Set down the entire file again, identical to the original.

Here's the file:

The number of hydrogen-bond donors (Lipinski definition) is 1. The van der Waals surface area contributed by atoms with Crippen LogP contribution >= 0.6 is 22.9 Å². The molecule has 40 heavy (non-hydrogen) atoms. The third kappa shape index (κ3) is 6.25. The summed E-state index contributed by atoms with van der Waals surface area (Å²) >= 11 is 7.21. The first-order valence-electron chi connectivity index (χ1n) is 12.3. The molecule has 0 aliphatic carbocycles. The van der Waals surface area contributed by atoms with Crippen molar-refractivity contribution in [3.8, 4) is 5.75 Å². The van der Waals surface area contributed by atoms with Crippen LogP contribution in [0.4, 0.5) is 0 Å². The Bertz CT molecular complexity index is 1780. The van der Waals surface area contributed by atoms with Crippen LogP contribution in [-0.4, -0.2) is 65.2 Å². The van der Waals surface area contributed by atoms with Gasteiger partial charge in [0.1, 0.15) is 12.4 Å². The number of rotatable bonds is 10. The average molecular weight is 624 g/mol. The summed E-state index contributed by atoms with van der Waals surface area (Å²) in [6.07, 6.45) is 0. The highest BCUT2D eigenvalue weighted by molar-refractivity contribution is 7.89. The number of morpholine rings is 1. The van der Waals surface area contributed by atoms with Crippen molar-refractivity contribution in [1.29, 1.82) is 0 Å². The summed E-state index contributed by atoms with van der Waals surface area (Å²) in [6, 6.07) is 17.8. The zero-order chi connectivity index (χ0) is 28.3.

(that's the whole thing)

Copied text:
The number of hydrogen-bond donors (Lipinski definition) is 1. The van der Waals surface area contributed by atoms with Crippen LogP contribution >= 0.6 is 22.9 Å². The molecule has 40 heavy (non-hydrogen) atoms. The third kappa shape index (κ3) is 6.25. The summed E-state index contributed by atoms with van der Waals surface area (Å²) >= 11 is 7.21. The first-order valence-electron chi connectivity index (χ1n) is 12.3. The molecule has 0 aliphatic carbocycles. The van der Waals surface area contributed by atoms with Crippen molar-refractivity contribution in [3.8, 4) is 5.75 Å². The van der Waals surface area contributed by atoms with Crippen LogP contribution in [0.4, 0.5) is 0 Å². The Bertz CT molecular complexity index is 1780. The van der Waals surface area contributed by atoms with Crippen LogP contribution in [-0.4, -0.2) is 65.2 Å². The van der Waals surface area contributed by atoms with Gasteiger partial charge in [0.1, 0.15) is 12.4 Å². The number of rotatable bonds is 10. The average molecular weight is 624 g/mol. The summed E-state index contributed by atoms with van der Waals surface area (Å²) in [6.07, 6.45) is 0. The highest BCUT2D eigenvalue weighted by molar-refractivity contribution is 7.89. The number of morpholine rings is 1. The van der Waals surface area contributed by atoms with Crippen molar-refractivity contribution in [1.29, 1.82) is 0 Å². The summed E-state index contributed by atoms with van der Waals surface area (Å²) in [6, 6.07) is 17.8. The zero-order chi connectivity index (χ0) is 28.3.